An American team has designed a DNA circuit capable of splitting and combining current, much like an adapter that can connect multiple appliances to a wall outlet.
In the study, published on Monday in the journal Nature Nanotechnology, researchers made the iconic double-helix that carries the genetic blueprint for living forms into a tool able to transport charge more stably and efficiently than previous similar designs.
DNA's properties of self-assembly and its ability to conduct electrical charge over considerable distance make it suited for applications including electronic circuits and nanorobots, according to researchers.
"Splitting and recombining current is a basic property of conventional electronic circuits. We'd like to mimic this ability in DNA, but until now, this has been quite challenging," said co-author Tao Nongjian from Arizona State University.
Current splitting in DNA structures with three or more terminals is difficult as charge tends to rapidly dissipate at splitting junctions or convergence points, Tao said.
In the study, a special form, known as G-quadruplex (G4) DNA, is used to improve charge transport properties. G4 DNA is composed of four rather than two strands of DNA that are rich in the nucleotide guanine.
"DNA is capable of conducting charge, but to be useful for nanoelectronics, it must be able to direct charge along more than one path by splitting or combining," said co-author Zhang Peng from Duke University.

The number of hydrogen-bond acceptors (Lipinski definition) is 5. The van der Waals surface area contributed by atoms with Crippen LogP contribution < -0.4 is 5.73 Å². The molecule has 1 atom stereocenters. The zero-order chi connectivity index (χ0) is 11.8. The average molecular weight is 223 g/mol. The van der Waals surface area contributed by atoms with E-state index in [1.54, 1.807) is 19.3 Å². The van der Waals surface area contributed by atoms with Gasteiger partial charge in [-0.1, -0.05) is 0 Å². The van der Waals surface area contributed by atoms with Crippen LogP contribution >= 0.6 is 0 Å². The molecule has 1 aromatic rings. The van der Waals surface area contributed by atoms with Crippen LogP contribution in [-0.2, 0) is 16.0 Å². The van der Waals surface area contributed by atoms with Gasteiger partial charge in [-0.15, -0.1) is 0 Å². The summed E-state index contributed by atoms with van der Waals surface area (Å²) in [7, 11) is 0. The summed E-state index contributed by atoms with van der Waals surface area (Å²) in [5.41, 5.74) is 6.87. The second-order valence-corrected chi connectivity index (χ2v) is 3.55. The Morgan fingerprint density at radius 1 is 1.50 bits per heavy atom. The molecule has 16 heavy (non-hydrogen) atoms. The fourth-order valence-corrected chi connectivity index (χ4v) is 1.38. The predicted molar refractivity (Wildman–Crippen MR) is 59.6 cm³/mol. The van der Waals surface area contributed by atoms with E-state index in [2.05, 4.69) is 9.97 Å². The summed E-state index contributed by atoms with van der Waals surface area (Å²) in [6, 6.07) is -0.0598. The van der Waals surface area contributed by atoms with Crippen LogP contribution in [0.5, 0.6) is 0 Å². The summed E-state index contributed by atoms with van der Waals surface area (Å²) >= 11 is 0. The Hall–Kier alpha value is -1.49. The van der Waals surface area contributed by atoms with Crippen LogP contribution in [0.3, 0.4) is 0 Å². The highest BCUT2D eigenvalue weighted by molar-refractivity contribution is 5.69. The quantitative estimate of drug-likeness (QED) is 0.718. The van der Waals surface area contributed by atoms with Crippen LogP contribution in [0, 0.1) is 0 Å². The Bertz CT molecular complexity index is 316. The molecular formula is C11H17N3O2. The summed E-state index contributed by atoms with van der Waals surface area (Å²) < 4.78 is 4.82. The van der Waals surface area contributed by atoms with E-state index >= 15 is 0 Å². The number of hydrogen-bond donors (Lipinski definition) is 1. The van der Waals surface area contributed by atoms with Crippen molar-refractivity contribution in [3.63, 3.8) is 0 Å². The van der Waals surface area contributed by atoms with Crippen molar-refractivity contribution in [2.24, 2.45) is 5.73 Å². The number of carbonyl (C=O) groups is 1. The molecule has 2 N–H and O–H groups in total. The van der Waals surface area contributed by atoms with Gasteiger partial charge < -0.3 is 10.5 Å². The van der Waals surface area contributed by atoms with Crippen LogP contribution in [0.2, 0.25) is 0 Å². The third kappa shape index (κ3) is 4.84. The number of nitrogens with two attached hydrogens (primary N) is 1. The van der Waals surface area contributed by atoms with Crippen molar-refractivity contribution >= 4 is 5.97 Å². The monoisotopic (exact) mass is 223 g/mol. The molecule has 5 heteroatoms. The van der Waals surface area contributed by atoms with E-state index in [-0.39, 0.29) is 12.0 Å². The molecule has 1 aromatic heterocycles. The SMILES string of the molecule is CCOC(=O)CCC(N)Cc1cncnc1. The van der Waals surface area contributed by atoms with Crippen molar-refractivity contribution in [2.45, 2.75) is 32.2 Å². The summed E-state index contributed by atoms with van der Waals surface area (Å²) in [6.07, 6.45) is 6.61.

"We have solved this problem by using the guanine quadruplex (G4) in which a charge can arrive on a duplex on one side of this unit and go out either of two duplexes on the other side."
The G4 structure allowed researchers, for the first time, to design effective conducting pathways between the stacked G-quadruplex DNA and the double-stranded wires that form the terminals for either splitting or merging electrical current flow.
Researchers said that earlier efforts to create such a Y-shaped electrical junction using conventional double-stranded DNA had failed but using G4 DNA as a connector element in multi-ended DNA junctions was shown to dramatically improve charge transport.
"This is the first step needed to transport charge through a branching structure made exclusively of DNA. It is likely that further steps will result in successful DNA-based nanoelectronics that include transistor-like devices in self-assembling pre-programmed materials," said Zhang.